Partying with Mephistopheles
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Why no D2C challenger brand can ignore Amazon

 

In Goethe’s 1808 magnum opus, “Faust – A Tragedy”, the eponymous hero strikes a pact with the devil to show him the wonders of the world, in return for selling his soul. Fast-forward 211 years and countless tortured German schoolchildren later, and the same Faustian bargain is one faced by every righteous modern challenger brand: to strike a pact with Amazon, or not?

 

On the face of it, the choice seems straightforward enough. After all, the hallmark of every great challenger brand is mastery in connecting with, and selling directly to, consumers. They boldly say “no” to distribution in Wal-Mart, “no” to relying on Ad Men to script how to talk with their consumers, and “no” to pricing timidly below the big-brand incumbents. So why would any challenger brand ever want to go on Amazon, that corporate devil incarnate, where aside from selling out on their righteous cause-driven mission they also stand to lose control over the soul of their brand, pricing and comms?

 

Because ignoring Amazon risks relegating any challenger brand to immateriality, on a par with ignoring Google – and just as Faust out-foxes the devil at the very end, so crafty challenger brands too can get wonders from a deal with Amazon, without ending up selling their soul.

 

It begins with halving the opportunity…

 

To understand why Amazon is the Supermassive Black Hole no brand can escape, consider this stat: 55% of all product searches in the US now begin on Amazon, not Google. Let that sink in: more than half of all product queries begin with consumers searching within the closed ecosystem that is Amazon, rather than the open internet at large. Critically, these are not just brand-specific searches (eg “Shiseido”), but mostly discovery-led searches (eg “retinol skin cream”), where consumers get to see all the brands and products matching their specific interest. Moreover, Google gives Amazon priority ranking in its own search results, meaning any consumer conducting product discovery on Google still ends up being presented Amazon’s listings on the first page. And to compound matters, evidence suggests that many consumers check a brand’s presence on Amazon as validation of trustworthiness even if their search began on Google. All this means that - right off the bat – any brand that’s not represented on Amazon is potentially missing over half of its organic customers. It’s as bad as hiding your website from Google.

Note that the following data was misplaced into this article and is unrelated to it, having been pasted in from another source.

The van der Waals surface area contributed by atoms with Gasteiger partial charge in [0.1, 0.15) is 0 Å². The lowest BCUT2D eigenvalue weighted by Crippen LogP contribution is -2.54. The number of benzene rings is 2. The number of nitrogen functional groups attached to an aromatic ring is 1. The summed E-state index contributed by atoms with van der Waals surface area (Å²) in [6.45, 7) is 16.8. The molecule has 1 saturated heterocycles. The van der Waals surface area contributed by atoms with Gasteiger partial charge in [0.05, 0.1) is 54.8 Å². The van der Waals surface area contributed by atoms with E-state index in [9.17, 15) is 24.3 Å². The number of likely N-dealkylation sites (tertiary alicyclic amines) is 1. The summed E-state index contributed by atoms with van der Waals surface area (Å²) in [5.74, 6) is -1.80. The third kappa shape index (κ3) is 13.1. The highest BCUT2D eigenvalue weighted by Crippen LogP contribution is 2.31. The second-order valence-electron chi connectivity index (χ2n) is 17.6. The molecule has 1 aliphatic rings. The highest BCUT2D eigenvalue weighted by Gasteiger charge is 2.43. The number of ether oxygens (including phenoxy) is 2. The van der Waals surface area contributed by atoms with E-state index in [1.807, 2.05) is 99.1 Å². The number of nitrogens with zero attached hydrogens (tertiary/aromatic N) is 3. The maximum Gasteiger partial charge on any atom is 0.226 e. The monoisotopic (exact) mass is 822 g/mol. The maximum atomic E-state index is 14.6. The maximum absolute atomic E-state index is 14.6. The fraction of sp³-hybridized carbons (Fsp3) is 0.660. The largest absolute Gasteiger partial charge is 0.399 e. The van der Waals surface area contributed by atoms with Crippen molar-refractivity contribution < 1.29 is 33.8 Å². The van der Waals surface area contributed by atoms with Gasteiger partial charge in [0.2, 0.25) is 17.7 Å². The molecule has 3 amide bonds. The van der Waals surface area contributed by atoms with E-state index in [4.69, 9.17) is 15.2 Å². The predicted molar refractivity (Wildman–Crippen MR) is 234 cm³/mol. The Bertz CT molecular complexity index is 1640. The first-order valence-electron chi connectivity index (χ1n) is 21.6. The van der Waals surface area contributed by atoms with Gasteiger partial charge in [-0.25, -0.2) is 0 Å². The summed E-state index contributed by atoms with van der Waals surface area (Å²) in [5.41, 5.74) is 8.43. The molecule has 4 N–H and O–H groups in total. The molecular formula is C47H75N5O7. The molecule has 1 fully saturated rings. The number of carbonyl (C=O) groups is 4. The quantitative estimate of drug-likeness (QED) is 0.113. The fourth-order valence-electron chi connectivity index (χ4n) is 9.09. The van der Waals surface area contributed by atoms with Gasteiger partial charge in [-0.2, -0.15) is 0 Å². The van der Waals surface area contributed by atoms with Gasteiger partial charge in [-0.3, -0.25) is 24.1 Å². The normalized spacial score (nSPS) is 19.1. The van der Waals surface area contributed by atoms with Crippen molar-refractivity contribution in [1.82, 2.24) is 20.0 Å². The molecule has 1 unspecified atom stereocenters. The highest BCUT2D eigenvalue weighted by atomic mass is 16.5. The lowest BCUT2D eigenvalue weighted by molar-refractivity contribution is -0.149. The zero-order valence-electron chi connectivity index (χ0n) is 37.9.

Then the squatters take over…

 

Regrettably it doesn’t end there. While fledgling challenger brands might merely lose out on sales from ignoring Amazon, as their scale and attractiveness grows, squatters swiftly move in. That’s because Amazon, just like Google, allows brands to pay for placement against specific search terms on their platform. Which means that the moment a young brand has captured any level of consumer attention, its competitors start advertising with their products against the brand on Amazon, just as brands bid on their competitors’ adwords on Google. Any consumers searching for a specific challenger brand simply end in the lap of the incumbent competition. Imagine typing “Tesla” into Google and only seeing links for BMW.